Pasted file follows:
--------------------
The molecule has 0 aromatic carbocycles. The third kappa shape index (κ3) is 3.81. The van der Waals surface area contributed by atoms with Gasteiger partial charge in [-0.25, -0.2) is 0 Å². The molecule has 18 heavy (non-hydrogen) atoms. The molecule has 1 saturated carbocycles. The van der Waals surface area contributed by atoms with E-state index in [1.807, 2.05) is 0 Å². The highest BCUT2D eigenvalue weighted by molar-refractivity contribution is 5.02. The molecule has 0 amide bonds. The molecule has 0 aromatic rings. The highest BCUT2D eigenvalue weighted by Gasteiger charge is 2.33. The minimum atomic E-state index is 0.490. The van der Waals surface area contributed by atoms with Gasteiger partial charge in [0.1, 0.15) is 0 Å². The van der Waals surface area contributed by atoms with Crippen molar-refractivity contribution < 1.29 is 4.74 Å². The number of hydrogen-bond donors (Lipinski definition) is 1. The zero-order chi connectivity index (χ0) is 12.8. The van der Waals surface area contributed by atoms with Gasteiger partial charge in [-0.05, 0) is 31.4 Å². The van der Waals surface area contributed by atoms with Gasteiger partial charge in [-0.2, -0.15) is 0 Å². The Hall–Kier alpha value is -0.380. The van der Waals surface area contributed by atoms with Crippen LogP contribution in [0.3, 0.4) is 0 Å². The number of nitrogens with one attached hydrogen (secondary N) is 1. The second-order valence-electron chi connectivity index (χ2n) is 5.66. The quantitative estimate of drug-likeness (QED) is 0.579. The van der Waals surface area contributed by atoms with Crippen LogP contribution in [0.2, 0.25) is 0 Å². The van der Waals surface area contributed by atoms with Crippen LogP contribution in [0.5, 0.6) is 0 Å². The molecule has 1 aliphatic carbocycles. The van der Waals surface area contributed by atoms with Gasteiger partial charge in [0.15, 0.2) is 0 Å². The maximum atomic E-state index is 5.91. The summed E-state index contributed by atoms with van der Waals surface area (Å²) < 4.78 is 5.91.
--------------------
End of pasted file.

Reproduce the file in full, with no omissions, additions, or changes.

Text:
The molecule has 0 aromatic carbocycles. The third kappa shape index (κ3) is 3.81. The van der Waals surface area contributed by atoms with Gasteiger partial charge in [-0.25, -0.2) is 0 Å². The molecule has 18 heavy (non-hydrogen) atoms. The molecule has 1 saturated carbocycles. The van der Waals surface area contributed by atoms with E-state index in [1.807, 2.05) is 0 Å². The highest BCUT2D eigenvalue weighted by molar-refractivity contribution is 5.02. The molecule has 0 amide bonds. The molecule has 0 aromatic rings. The highest BCUT2D eigenvalue weighted by Gasteiger charge is 2.33. The minimum atomic E-state index is 0.490. The van der Waals surface area contributed by atoms with Gasteiger partial charge in [0.1, 0.15) is 0 Å². The van der Waals surface area contributed by atoms with Crippen molar-refractivity contribution < 1.29 is 4.74 Å². The number of hydrogen-bond donors (Lipinski definition) is 1. The zero-order chi connectivity index (χ0) is 12.8. The van der Waals surface area contributed by atoms with Gasteiger partial charge in [-0.05, 0) is 31.4 Å². The van der Waals surface area contributed by atoms with Gasteiger partial charge in [-0.2, -0.15) is 0 Å². The Hall–Kier alpha value is -0.380. The van der Waals surface area contributed by atoms with Crippen LogP contribution in [0.3, 0.4) is 0 Å². The number of nitrogens with one attached hydrogen (secondary N) is 1. The second-order valence-electron chi connectivity index (χ2n) is 5.66. The quantitative estimate of drug-likeness (QED) is 0.579. The van der Waals surface area contributed by atoms with Crippen LogP contribution in [0.2, 0.25) is 0 Å². The van der Waals surface area contributed by atoms with Crippen LogP contribution in [0.5, 0.6) is 0 Å². The molecule has 1 aliphatic carbocycles. The van der Waals surface area contributed by atoms with Gasteiger partial charge in [0.15, 0.2) is 0 Å². The maximum atomic E-state index is 5.91. The summed E-state index contributed by atoms with van der Waals surface area (Å²) < 4.78 is 5.91.